If You Want to be Happy and You Know It, Then Cry
By Dr. Aviva Boxer, OMD
The formula for a blockbuster film always includes a sad moment that produces tears. There is a reason for this, and it is not what you think.
Ever notice how close you feel about a date after seeing a movie that makes you cry? That is because scientists (1) have proven that when people watch emotional scenes together they sync up. Their brains meld and prompt feelings of closeness and community. Ironically, heart-wrenching films create a ‘feel good’ effect on you and the person you are with. You see this bonding in people who fight wars together, people who tackle an adversity together, or people who fight a disease together. It is why many people feel a close relationship with their therapist, their doctor or their clergy. The other party shares in the overflow of Oxytocin produced bonded feelings when they are unearthed and discharged from hidden fears.
The brain releases the hormone Oxytocin. It is the bonding hormone, the hormone released when Mothers are breastfeeding their child or Oxytocin is released when making love. Oxytocin allows us to care about others. It breeds compassion and empathy. Also, the release of tears produces Oxytocin. So crying babies also are releasing Oxytocin to bond with Mother and family. So, going to movies to see sad movies will bring a couple closer together.
In a squabble with a loved one? Go to see a sad movie together. Feeling lonesome, go see a sad movie.There is a reason that big blockbuster films have included sadness in the formula. It is not just to bring the audience members closer together. It is also for the audience to bond to the movie itself. It is especially bonding when the movie goes full circle from sad to happy and back again. It reinforces bonding. It is also no accident that the movies often use Mothers dying as a way to quickly create the Oxytocin bond in both children and adults. Think Bambi, Old Yeller, The Lion King as just a few who made the feeling of sadness pop up to remind us of the bond with our own Mother. Then, once Oxytocin drops the movie bonds both you and your Mother to the movie so that the movie will sell.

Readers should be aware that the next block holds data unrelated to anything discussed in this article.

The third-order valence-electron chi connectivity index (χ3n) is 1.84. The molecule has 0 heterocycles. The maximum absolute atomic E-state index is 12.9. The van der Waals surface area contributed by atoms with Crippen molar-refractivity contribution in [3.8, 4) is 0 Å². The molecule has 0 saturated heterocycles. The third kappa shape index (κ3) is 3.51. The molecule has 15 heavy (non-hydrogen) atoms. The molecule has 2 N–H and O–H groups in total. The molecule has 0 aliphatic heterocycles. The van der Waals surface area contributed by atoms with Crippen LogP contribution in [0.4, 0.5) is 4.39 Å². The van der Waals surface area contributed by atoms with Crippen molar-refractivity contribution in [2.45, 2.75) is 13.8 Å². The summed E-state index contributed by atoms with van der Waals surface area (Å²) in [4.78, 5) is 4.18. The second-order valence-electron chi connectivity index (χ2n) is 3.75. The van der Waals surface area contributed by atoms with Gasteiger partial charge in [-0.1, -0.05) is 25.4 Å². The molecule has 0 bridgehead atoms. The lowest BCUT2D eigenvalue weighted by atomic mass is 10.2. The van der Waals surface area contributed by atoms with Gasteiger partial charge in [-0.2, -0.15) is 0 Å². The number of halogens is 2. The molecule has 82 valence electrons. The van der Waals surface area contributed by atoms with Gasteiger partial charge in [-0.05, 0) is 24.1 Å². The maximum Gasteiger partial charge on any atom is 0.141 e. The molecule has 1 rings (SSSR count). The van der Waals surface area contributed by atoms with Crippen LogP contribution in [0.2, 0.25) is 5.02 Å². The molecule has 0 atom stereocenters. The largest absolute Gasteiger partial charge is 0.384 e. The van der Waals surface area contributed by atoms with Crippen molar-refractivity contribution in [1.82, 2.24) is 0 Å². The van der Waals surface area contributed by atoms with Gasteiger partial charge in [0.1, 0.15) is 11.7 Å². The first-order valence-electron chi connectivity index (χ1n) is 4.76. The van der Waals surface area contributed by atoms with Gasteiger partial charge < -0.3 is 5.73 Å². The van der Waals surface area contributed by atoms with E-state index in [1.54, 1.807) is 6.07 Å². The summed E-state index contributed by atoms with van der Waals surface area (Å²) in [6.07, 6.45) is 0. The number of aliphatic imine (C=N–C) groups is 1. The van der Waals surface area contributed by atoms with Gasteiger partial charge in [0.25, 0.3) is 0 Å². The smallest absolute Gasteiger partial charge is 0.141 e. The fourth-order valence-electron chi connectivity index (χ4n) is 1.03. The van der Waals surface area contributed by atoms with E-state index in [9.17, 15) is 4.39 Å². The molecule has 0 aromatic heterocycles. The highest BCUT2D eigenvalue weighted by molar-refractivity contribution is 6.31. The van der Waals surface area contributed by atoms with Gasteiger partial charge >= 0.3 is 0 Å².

When a family member is dying and the family surrounds the loved one, they all share in the tears and the Oxytocin drop, thus bonding a family that has been at odds with each other in the past. It knits a family to cry together.
Belly Laugh laughter can do something similar as well. That is why a blockbuster movie will give a double dose of Oxytocin both with tears and laughter to bond you to the movie and hopefully bond your loyalty to the movie, perhaps considering it a classic favorite movie.
There is field of called Neurocinematic research where the neurological effect of movies on the brain is studied. They have found that our brains process information on basic plot and story line. We use both hemispheres of the brain by using our emotions to process the plot as well; the logical side and the emoting side.
In ancient times without the help of Neurocinematic researchers, it must have been observed that crying stimulated community, empathy and compassion. Many funerals hired ‘weepers’ whose job was to weep loudly enough to encourage the weeping of the mourners. Being a weeper was an honorable and respected job. In modern day, others have hired ‘laughers’ at wakes, as well, to stimulate the compassion, empathy and healing that happens when people laugh together.
The symbol of the actor is the mask of comedy and tragedy, laughter and tears. But what is really being masked is the feelings of community, empathy and compassionate bonding that feeling both sad and happy encourage from the storytelling of a good actor.
At a funeral, we can learn from the cinema and use the emotional release of sadness and happiness in a eulogy as a way to bond a community, engender sympathy, empathy and compassion. We can eulogize the departed with memories of happiness and sadness through our stories and images. By doing so we can bond the legacy to the mourners so that the deceased lives in the hearts and lives of the living.
Both of the sites listed below will put a smile on your face even if your heart is weighed down in grief and sadness. These websites will entertain, enlarge your perspective, and help you to fill the void of loss with peace and contentment.
DrAvivaBoxer.com is the online authority specializing in education, products and services that go beyond grief to the pinnacle moment of passing. Our sister site, HappyHereafter.com is an online salon focusing on the art and science of celebrating end of life.
Sources for this article: (1) Intersubject Synchronization of Cortical Activity during Natural vision, Hasson U, Nir Y. , Levy I, et al. Dept. of Neurobiology, Weizmann Institute of Science, Rehovot, 76100, Israel. Science. 2004 Photo credit: Footlooseity
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